This article is part of a series on Disruptors to Watch in the Food Industry. You can read the full series, starting here
Probably the biggest disruptor in the food and beverage industry, and one that’s moving up the calendar with each passing day, is the potential of cannabis ingredients. And the leader in this space is Canopy Growth Corp.
“I operate the biggest legal producer of cannabis on the planet” – that was Bruce Linton’s opening remark to a financial analysts meeting in February. Not long ago, a statement like that would get you arrested. Now it gets you investors, and ones that plunk down cash, not Bitcoins.
If you think cannabis is the biggest thing since Prohibition, Canopy Growth is the company you want to own a piece of. Just ask U.S. alcohol company Constellation Brands (more on that in a moment). On the other hand, if you think those predicting a billion-dollar market are smoking something, Canopy Growth could be the next AOL.
Linton was founder, chairman and co-CEO (until July 3) of Canopy Growth, operating from a former Hershey chocolate factory in tiny Smiths Falls, Ontario (population 8,978). It started life as Tweed Marijuana Inc. in 2013, when marijuana in Canada was only legal for medical use. As country-wide legalization became more likely (which occurred Oct. 17, 2018), Linton positioned the company well and renamed it Canopy Growth in 2015.
Canopy Growth has been listed on the Toronto Stock Exchange (as Tweed) since 2010 and joined the New York Stock Exchange in May of 2018. It’s growing more than marijuana plants; after a couple of timely acquisitions, it’s the world’s largest cannabis company, based on market capitalization (currently US$14 billion).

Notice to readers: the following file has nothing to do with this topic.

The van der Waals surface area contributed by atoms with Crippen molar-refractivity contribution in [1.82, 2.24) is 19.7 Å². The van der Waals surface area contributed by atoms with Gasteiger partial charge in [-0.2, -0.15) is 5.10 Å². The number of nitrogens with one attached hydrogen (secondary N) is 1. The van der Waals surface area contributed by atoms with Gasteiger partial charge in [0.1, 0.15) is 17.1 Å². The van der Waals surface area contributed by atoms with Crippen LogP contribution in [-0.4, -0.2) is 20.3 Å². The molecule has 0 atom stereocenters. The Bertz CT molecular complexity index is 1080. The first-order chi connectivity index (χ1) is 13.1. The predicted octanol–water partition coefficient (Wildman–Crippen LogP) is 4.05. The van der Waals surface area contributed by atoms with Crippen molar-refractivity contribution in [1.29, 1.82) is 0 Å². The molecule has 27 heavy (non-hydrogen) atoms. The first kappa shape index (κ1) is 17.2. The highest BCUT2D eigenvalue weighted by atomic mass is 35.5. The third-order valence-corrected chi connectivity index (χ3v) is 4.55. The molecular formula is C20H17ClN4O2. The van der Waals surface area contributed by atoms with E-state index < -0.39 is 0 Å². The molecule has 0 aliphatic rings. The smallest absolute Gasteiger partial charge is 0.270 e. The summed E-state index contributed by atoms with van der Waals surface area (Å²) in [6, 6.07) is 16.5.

Biggest in sales, too, although the actual numbers pale in comparison to the hype. Its fiscal 2019 just closed on March 31, with revenues coming in at C$253 million (all these figures are in Canadian dollars, one of which currently is worth about 75 cents U.S.). That’s more than triple the FY2018 figure, which itself was double the 2017 figure (C$78 million). Growing even faster are the annual losses: $670 million in FY19, $53 million in FY18 and $14 million in FY17.
It apparently went public in 2010 at 75 cents a share, sunk to 3 cents in early 2013, but since the beginning of this year has been swinging between about $50-60 a share. Those are all Canadian dollars – Canopy’s June 24 stock price of C$53.53 per share is US40.57 on NYSE.
The legalization of marijuana in Canada and potential for the same in the U.S. “is an opportunity unheard of in our lifetime,” Bill Newlands, CEO of Constellation Brands, said at the same financial analysts meeting. The U.S. marketer of such old-school “relaxation” products as Corona beer, Mondavi wines and Svedka vodka is the biggest investor in Canopy Growth. Constellation already has sunk $4 billion into the Canadian company, and if all warrants are exercised will own 50 percent of Canopy Growth.
Jim Cramer, host of the TV investment show “Mad Money,” recently said: “If you’re Big Alcohol and you don’t get a piece of legalization, legalization is going to take a piece of you.”
Constellation so far is the lone beverage company investing in Canopy Growth, but is not alone in buying into what could displace a significant share of their sales. Molson Coors created a joint venture with Hydropothecary Corp. Anheuser-Busch InBev has some kind of a partnership with Tilray. Diageo reportedly has been investigating.
Legalization of marijuana and its derivatives occurred last October in Canada, and in June the Government of Canada published regulations on how marijuana edibles and cannabis-infused products are to be produced and distributed across Canada (see p11). Those products are expected to be available across that country by the end of this year. To the dismay of some, mixing cannabis into alcoholic products is prohibited, but there will be plenty of other opportunities for Constellation, Molson Coors, Budweiser and others.